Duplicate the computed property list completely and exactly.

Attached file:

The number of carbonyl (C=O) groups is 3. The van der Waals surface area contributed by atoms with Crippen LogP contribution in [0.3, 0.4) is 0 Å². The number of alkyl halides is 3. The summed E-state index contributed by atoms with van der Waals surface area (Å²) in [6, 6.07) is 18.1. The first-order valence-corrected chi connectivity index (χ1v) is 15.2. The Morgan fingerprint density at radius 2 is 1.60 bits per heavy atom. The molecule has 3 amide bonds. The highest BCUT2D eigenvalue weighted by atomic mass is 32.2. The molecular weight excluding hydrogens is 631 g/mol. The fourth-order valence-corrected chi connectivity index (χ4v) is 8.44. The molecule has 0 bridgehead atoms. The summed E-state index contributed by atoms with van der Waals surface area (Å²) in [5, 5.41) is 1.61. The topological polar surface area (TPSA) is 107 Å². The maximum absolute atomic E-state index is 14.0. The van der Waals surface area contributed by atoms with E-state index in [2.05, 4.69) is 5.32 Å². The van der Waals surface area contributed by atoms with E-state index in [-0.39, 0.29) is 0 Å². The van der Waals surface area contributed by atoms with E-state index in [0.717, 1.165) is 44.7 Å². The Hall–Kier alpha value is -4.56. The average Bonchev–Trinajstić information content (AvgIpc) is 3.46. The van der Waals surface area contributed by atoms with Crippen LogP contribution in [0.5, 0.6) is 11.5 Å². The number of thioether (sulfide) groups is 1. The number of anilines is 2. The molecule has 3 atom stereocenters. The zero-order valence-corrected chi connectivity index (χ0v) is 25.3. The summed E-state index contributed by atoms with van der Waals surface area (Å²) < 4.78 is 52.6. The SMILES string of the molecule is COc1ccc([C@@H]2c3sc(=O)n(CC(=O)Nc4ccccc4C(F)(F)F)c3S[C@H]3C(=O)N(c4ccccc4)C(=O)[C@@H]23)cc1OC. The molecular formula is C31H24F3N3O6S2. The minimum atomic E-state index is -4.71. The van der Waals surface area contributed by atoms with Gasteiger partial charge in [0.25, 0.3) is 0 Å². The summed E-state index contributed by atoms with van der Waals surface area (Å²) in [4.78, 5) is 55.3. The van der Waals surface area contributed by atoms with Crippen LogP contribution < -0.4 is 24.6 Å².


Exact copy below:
The number of carbonyl (C=O) groups is 3. The van der Waals surface area contributed by atoms with Crippen LogP contribution in [0.3, 0.4) is 0 Å². The number of alkyl halides is 3. The summed E-state index contributed by atoms with van der Waals surface area (Å²) in [6, 6.07) is 18.1. The first-order valence-corrected chi connectivity index (χ1v) is 15.2. The Morgan fingerprint density at radius 2 is 1.60 bits per heavy atom. The molecule has 3 amide bonds. The highest BCUT2D eigenvalue weighted by atomic mass is 32.2. The molecular weight excluding hydrogens is 631 g/mol. The fourth-order valence-corrected chi connectivity index (χ4v) is 8.44. The molecule has 0 bridgehead atoms. The summed E-state index contributed by atoms with van der Waals surface area (Å²) in [5, 5.41) is 1.61. The topological polar surface area (TPSA) is 107 Å². The maximum absolute atomic E-state index is 14.0. The van der Waals surface area contributed by atoms with E-state index in [2.05, 4.69) is 5.32 Å². The van der Waals surface area contributed by atoms with E-state index in [-0.39, 0.29) is 0 Å². The van der Waals surface area contributed by atoms with E-state index in [0.717, 1.165) is 44.7 Å². The Hall–Kier alpha value is -4.56. The average Bonchev–Trinajstić information content (AvgIpc) is 3.46. The van der Waals surface area contributed by atoms with Crippen LogP contribution in [0.5, 0.6) is 11.5 Å². The number of thioether (sulfide) groups is 1. The number of anilines is 2. The molecule has 3 atom stereocenters. The zero-order valence-corrected chi connectivity index (χ0v) is 25.3. The summed E-state index contributed by atoms with van der Waals surface area (Å²) < 4.78 is 52.6. The SMILES string of the molecule is COc1ccc([C@@H]2c3sc(=O)n(CC(=O)Nc4ccccc4C(F)(F)F)c3S[C@H]3C(=O)N(c4ccccc4)C(=O)[C@@H]23)cc1OC. The molecular formula is C31H24F3N3O6S2. The minimum atomic E-state index is -4.71. The van der Waals surface area contributed by atoms with Gasteiger partial charge in [0.25, 0.3) is 0 Å². The summed E-state index contributed by atoms with van der Waals surface area (Å²) in [4.78, 5) is 55.3. The van der Waals surface area contributed by atoms with Crippen LogP contribution < -0.4 is 24.6 Å².